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Recommendations Summary

HTN: Alcohol 2015

Click here to see the explanation of recommendation ratings (Strong, Fair, Weak, Consensus, Insufficient Evidence) and labels (Imperative or Conditional). To see more detail on the evidence from which the following recommendations were drawn, use the hyperlinks in the Supporting Evidence Section below.

  • Recommendation(s)

    HTN: Alcohol Intake in Moderate Drinkers

    If an adult with hypertension (HTN) is a moderate drinker, the registered dietitian nutritionist (RDN) should advise that reducing or refraining from alcohol may or may not aid in blood pressure (BP) management. Research indicates that the effect of alcohol on BP is unclear in moderate drinkers with HTN, since studies in this population yielded contradictory results.

    Rating: Weak

    HTN: Alcohol Intake in Heavy Drinkers

    If an adult with HTN is a heavy drinker, the RDN should recommend abstinence from alcohol to aid in BP management. Research indicates that abstinence from alcohol resulted in a decrease in systolic blood pressure (SBP) of up to 28mm Hg and a decrease in diastolic blood pressure (DBP) of up to 18mm Hg in chronic heavy drinkers with HTN

    Rating: Strong

    • Risks/Harms of Implementing This Recommendation

      There are no potential risks or harms associated with the application of this recommendation.

    • Conditions of Application

      Recommendations apply only to individuals with HTN who consume alcohol.

    • Potential Costs Associated with Application

      There are no obvious costs associated with the application of this recommendation.

    • Recommendation Narrative

      A total of five studies were included in the evidence analysis supporting the recommendations:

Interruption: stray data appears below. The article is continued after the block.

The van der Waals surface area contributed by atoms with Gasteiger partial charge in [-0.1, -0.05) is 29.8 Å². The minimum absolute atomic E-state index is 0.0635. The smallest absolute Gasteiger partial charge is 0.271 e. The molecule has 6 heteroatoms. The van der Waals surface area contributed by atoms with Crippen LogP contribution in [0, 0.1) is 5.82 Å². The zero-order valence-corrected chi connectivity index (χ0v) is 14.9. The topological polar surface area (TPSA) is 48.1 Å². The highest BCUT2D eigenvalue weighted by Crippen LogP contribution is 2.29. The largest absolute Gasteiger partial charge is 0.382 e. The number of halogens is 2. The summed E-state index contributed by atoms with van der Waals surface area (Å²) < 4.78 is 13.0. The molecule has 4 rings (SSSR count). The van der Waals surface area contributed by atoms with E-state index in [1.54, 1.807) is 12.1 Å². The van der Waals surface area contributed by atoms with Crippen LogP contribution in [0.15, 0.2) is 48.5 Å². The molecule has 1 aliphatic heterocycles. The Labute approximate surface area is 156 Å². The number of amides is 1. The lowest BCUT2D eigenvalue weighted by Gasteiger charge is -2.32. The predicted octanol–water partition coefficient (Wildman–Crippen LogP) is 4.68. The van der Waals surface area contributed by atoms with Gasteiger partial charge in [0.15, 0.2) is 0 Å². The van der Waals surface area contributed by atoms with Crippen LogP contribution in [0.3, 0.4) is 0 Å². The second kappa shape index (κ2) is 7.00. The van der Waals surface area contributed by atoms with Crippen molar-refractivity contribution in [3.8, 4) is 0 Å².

• One positive quality before-after study (Baros et al, 2008) 
      • One positive quality non-randomized controlled trial (Soardo et al, 2006)
      • One neutral quality randomized crossover trial (Hering et al, 2011)
      • One neutral quality time study (Kawano et al, 2004) 
      • One neutral quality randomized controlled trial (RCT) (Stewart et al, 2008).
      Alcohol Intake in Moderate Drinkers
      • Two studies (Kawano et al,  2004; Hering et al, 2011) provide evidence that in moderate drinkers with HTN, the effect of alcohol on BP is unclear. The studies measured the effect of a relatively high dose of alcohol (1g or 1ml per kg body weight) on BP and yielded contradictory results. 
        • Hering et al, 2011 found that acute intake of 1.0g per kg resulted in a significant increase in SBP and in DBP 10 minutes after consumption in hypertensives compared with no increase in normotensives
        • Kawano et al, 2004 evaluated effects in hypertensives of repeated alcohol consumption for one week, compared to a one-week period of abstinence before the alcohol consumption phase, with sodium intake of 120mmol (2, 760mg) during all phases. There were no changes in 24-hour average BP. However, after alcohol consumption at dinner, SBP decreased significantly each evening compared to the abstinence control period, returning to normal when alcohol intake was discontinued. There were non-significant (NS) increases in SBP of 5mm Hg each afternoon during the alcohol intake phase.
      • Confounders such as ethnic origin, use of sodium restriction and differences in measurement times do not allow for direct comparison of the two studies. More research is needed to discern the shorter-term and longer-term effect of alcohol intake alone, in moderate drinkers with HTN.
      Alcohol Intake in Heavy Drinkers
      • There were no studies directly examining the effect of alcohol intake on BP in heavy drinkers with HTN. However, three studies (Baros et al, 2008; Soardo et al, 2006; Stewart et al, 2008) provide evidence that in chronic heavy drinkers or alcoholics with HTN found that abstinence from alcohol resulted in a decrease in SBP of 10mm Hg to 28mm Hg and a decrease in DBP of 7mm Hg to 18mm Hg:
        • Soardo et al, 2006 found that individuals who abstained from drinking saw decreases in SBP and DBP, whereas individuals who did not stop drinking saw no changes
        • Baros et al, 2008 found that individuals who reported any drinking over a 12-week period, saw only a NS decrease in both SBP and DBP compared to decreases in those who abstained completely
        • Stewart et al, 2008 observed significant decreases in SBP and DBP of 12mm Hg and 8mm Hg after four weeks, respectively, only in those whose SBP and DBP were above the study median.

    • Recommendation Strength Rationale

      • Conclusion statement for HTN: Alcohol Intake in Moderate Drinkers is Grade III
      • Conclusion statement for HTN: Alcohol Intake in Heavy Drinkers is Grade I.

    • Minority Opinions